On October 31, 2019, the Centers for Medicare & Medicaid Services (CMS) released its final rule with comment period that sets forth updates to the home health prospective payment system (HH PPS) for calendar year (CY) 2020 and includes other policy changes for home health agencies (HHA). This final rule also finalizes payment policies for the new CY 2021 home health infusion therapy services benefit. In its  press release, CMS states that this final rule eliminates burdensome regulatory requirements that are “more stringent than relevant Federal and State laws for maintenance therapy” and is consistent with President Trump’s recent executive order to improve and protect Medicare, which was summarized in a previous article in the Health Law Pulse.

Regarding payment rate changes under the HH PPS, this final rule refines and implements the Patient-Driven Groupings Model (PDGM), which is a new case-mix methodology that Congress mandated in the Bipartisan Budget Act of 2018 (BBA). CMS explains in the final rule that “the PDGM relies more heavily on clinical characteristics and other patient information to place patients into meaningful payment categories and eliminates the use of therapy service thresholds.” The final rule also implements a change in the unit of payment under HH PPS for CY 2020 from 60-day episodes of care to 30-day episodes of care. Other relevant HH PPS updates include: (i) a budget-neutral manner to calculate the 30-day payment amount to ensure that estimated aggregate expenditures under the HHS PPS CY 2020 are equal to the estimated amount that they would have been had the 30-day unit of payment change not been made and to account for provider behavior changes that could occur as a result of the new case-mix adjustment factors; (ii) a change to the fixed-dollar loss ratio for outlier payments that was created by using updated claims data; and (iii) the use of updated wage index data for the home health wage index.

CMS concludes that the CY 2020 30-day payment rate will be $1,864.03. CMS predicts in its fact sheet that Medicare payments to HHAs will increase by roughly 1.3 percent, or $250 million, for CY 2020. CMS further states that this projected “increase reflects the effects of the 1.5 percent home health payment update percentage ($250 million increase) mandated by Congress in the BBA; and a 0.2 payment aggregate decrease (-$40 million) in payments to HHAs due to the changes in the rural add on percentages, as required in the BBA.”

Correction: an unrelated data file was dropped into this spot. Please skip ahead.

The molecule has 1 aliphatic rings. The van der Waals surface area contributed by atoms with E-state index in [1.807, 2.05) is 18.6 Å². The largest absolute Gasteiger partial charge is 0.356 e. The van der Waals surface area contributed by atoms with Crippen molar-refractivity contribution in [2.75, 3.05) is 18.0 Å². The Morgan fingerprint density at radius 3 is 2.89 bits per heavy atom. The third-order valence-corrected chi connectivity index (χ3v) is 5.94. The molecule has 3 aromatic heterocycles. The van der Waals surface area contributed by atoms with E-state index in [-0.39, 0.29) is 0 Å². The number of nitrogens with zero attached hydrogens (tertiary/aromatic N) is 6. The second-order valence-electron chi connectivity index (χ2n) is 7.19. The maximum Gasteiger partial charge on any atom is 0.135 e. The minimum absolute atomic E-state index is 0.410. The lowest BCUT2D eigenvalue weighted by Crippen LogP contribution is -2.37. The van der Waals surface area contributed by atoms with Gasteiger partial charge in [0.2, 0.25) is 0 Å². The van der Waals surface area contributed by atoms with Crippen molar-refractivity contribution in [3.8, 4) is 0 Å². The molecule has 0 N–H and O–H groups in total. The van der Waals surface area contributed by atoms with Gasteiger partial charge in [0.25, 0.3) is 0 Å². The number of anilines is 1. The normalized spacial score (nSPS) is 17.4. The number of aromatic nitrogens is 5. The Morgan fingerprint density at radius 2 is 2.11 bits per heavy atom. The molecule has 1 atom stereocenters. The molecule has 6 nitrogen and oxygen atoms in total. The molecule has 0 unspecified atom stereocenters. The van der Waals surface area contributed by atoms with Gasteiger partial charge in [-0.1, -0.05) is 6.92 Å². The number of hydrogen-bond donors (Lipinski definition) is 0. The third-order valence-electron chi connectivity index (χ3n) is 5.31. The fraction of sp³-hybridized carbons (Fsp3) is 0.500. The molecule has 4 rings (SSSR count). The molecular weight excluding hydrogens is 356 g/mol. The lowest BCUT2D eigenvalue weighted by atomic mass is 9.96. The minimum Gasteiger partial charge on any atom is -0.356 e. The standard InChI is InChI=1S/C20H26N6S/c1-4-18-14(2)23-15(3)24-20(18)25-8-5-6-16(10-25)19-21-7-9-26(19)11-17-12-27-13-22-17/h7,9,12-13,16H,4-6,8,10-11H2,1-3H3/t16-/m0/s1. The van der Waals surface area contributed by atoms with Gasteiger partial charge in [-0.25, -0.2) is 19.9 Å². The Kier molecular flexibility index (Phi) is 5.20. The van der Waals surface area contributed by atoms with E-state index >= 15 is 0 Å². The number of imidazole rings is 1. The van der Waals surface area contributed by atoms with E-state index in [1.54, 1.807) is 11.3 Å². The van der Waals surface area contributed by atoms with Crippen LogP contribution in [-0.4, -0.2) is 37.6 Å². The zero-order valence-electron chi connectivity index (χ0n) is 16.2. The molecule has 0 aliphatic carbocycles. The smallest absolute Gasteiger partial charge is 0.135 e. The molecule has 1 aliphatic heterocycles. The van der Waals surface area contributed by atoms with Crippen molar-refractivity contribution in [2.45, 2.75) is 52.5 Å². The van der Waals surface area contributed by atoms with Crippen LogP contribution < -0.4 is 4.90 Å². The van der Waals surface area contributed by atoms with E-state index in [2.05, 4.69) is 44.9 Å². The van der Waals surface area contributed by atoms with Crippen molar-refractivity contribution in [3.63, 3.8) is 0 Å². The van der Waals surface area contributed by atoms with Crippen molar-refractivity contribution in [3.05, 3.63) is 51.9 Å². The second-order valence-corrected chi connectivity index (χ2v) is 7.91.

This final rule with comment period also creates payment policies for the new CY 2021 home health infusion therapy services benefit. According to CMS’ press release, home infusion therapy is “the administration of certain types of medication, through a durable medical equipment (DME) pump, in the patient’s home.” To implement this new therapy service benefit starting on January 1, 2021, CMS states that it finalized these payment policies to provide providers and suppliers with enough time to prepare for the full roll out. CMS further explains in its fact sheet the payment policies, including that this new therapy service benefit will “group home infusion drugs into three payment categories, each with a unit of single payment, paid at amounts in accordance with specified infusion codes and units for such codes under the Physician Fee Schedule (PFS).” The new home health infusion benefit will also include services such as the training and education on the care and maintenance of vascular access devices, patient assessment and evaluation, medication and disease management education, and remote monitoring services. CMS requests comments in this final rule about potential policies and criteria related to the coverage of eligible drugs under this new benefit.